Uganda's milk production has reached 1.9 billion litres, rising prospects for more large scale investments in the dairy industry.

The country's Minister for Agriculture, Animal Husbandry and Fisheries revealed that the growth in the number of heads of cattle was the main cause of milk production.

"Livestock sector is doing better. Milk production has gone up significantly-1.9bn litters of milk. All animals are going up in terms of numbers. There are now 14 million heads of cattle," said Hon Tress Bucyanayandi during the Agriculture and Food Security Forum on the theme, "Unlocking the export potential of Uganda's agriculture sector," chaired by the Economic Policy Research Centre on June 6, 2013 and held at Hotel Africana in Kampala, Uganda.

The consultative meeting, which brought together about 200 stakeholders, was the first of its kind to generate meaningful debate on the future of the agriculture sector in Uganda.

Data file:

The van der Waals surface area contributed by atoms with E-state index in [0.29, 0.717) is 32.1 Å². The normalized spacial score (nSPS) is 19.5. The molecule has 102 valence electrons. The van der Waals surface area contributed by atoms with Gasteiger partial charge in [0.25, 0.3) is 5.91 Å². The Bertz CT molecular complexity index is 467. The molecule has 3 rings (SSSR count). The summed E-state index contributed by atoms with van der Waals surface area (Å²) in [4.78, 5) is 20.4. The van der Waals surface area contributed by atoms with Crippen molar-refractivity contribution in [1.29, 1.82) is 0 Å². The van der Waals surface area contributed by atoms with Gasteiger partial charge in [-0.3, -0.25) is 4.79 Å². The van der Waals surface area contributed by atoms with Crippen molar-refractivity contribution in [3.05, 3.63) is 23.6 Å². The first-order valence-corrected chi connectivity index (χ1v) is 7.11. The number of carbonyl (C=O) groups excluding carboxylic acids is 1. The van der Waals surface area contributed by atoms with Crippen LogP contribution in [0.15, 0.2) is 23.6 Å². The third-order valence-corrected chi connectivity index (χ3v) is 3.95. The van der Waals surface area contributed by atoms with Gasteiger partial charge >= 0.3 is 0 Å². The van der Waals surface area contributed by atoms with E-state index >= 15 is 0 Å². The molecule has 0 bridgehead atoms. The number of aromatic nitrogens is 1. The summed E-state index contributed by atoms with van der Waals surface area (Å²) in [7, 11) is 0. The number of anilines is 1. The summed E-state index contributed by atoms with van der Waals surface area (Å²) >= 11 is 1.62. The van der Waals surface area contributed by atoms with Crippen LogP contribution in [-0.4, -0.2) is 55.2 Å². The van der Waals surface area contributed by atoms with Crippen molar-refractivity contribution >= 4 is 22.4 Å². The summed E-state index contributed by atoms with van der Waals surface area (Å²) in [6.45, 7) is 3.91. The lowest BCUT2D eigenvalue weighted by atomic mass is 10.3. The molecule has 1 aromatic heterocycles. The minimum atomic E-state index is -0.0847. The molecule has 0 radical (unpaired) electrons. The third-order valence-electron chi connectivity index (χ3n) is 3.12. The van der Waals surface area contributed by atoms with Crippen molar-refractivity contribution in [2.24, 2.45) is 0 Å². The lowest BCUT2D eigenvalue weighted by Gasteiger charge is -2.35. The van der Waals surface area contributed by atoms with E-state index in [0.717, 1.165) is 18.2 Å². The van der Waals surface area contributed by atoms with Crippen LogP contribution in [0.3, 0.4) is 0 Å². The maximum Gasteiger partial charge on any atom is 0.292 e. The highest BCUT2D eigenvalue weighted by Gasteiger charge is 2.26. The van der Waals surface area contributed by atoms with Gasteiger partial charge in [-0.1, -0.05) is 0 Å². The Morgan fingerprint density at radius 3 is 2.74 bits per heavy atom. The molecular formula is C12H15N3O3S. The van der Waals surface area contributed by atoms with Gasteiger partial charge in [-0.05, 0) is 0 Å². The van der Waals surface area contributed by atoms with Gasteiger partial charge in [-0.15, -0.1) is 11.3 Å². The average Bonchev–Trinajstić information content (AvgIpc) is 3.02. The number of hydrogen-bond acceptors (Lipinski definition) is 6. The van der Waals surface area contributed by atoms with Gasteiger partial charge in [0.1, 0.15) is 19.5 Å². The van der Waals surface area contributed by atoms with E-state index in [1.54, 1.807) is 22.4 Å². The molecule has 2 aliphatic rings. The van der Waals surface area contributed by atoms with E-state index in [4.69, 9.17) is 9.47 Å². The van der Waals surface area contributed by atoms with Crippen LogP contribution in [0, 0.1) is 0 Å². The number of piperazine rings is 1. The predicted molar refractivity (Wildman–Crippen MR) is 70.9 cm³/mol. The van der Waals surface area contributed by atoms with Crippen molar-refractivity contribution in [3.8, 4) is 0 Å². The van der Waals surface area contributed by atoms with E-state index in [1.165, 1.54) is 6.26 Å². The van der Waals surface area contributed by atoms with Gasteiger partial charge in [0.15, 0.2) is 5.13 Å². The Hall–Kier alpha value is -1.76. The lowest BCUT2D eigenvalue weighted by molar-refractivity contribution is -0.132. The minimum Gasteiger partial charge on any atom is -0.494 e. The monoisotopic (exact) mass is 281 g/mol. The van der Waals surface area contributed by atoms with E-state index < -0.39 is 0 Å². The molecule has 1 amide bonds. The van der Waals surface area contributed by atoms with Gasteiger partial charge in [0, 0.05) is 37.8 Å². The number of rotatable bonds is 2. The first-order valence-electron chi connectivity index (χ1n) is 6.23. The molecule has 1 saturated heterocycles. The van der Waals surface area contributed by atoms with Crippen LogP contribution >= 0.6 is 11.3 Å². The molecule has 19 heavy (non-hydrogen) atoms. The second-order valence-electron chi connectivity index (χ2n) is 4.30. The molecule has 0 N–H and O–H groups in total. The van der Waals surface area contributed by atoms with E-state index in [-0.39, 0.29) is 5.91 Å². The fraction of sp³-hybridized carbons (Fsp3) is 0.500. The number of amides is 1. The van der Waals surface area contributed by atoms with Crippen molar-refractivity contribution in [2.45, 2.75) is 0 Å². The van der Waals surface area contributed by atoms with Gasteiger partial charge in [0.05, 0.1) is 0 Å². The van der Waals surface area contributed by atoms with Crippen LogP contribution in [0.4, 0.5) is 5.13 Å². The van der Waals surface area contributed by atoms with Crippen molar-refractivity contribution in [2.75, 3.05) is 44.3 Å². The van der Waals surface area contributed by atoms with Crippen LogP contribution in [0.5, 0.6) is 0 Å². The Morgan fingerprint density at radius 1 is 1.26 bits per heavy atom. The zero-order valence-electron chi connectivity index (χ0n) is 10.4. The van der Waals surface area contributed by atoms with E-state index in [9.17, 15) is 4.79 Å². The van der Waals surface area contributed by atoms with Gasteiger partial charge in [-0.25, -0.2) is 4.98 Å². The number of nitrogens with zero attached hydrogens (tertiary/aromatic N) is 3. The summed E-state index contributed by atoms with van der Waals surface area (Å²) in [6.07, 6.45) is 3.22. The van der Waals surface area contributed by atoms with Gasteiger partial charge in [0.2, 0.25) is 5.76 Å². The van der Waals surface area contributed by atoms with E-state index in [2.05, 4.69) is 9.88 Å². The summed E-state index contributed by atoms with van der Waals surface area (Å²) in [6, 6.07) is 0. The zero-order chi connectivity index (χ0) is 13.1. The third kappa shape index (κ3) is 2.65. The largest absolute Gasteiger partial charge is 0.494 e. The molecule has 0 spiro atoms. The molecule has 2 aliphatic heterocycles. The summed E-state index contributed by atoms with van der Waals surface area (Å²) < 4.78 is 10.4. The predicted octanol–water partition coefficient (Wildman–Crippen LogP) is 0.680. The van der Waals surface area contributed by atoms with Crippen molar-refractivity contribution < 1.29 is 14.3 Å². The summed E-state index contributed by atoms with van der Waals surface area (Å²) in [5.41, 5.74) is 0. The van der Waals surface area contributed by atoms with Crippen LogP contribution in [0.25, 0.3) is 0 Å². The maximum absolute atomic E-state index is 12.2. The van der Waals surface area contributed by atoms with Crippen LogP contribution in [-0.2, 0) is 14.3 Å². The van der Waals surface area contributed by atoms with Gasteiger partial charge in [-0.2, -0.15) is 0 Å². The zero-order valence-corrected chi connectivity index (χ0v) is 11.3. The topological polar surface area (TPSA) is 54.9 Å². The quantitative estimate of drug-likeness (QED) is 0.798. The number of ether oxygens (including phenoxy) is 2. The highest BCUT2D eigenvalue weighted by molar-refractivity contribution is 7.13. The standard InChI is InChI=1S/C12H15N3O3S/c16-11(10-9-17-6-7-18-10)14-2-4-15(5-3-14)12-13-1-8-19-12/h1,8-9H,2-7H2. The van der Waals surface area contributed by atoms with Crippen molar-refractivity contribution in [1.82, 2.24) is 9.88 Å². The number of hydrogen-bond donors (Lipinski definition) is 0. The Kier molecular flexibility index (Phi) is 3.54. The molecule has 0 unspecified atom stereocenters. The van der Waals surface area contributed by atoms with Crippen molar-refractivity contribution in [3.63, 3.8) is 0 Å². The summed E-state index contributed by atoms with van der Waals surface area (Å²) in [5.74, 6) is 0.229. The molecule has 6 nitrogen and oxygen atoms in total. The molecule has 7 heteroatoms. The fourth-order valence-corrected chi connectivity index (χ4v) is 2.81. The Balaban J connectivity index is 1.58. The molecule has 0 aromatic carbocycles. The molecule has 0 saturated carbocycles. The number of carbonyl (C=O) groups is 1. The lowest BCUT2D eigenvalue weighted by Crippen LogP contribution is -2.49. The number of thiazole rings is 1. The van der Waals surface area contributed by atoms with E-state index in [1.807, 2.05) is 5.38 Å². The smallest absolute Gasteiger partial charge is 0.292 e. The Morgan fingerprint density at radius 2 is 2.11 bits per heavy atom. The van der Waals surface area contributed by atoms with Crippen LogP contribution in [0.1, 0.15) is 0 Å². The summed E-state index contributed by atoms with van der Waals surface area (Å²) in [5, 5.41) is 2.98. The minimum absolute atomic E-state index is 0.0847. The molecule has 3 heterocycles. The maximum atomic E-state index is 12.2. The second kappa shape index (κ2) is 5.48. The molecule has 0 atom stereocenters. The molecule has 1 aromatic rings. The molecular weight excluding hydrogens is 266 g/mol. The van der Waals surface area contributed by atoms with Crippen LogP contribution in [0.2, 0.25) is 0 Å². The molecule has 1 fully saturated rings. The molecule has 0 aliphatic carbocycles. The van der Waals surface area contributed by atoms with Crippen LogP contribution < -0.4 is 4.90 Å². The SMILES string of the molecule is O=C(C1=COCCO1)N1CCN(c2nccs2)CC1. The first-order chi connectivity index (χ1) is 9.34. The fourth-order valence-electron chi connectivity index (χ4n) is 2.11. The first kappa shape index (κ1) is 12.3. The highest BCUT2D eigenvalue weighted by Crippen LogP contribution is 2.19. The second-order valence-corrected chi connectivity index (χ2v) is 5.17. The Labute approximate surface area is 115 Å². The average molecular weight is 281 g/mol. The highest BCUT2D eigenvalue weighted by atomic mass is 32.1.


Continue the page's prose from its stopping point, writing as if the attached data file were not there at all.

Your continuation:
For the last 15-years, Uganda milk production has been increasing by 8-10 per cent per year with reported occurrence of droughts, according to the Dairy Development Authority.

Since 1992, the total milk production in the country had reportedly grown four times from 365 million litres to 1.5 billion litres per year in 2008.

Uganda's per capita consumption of milk (kg/year) has increased over the last ten years from 40 litres per annum in 2001 to 50 litres as of 2009, which is still below the World Health Organization recommended 200 litres per annum.

The cattle population was estimated at 5.4 million in 1996, 5.9 million in 2000 and 6.5 million in 2006. The number of cattle in Uganda has grown to 11.4 million, according to the results of the National Livestock Census in 2008.

What seems evident is that the number of players in the industry has increased but production remains low.

The Minister's revelation about the new milk figures opens up opportunities for potential investment in the dairy industry taking into account of growing global milk demand that has reached 15 million tonnes per year.

But the sector still faces challenges including lack of skills, poor access to support services like production and marketing advice, little or no capital to reinvest with limited access to credit, small herd size and low milk yields.

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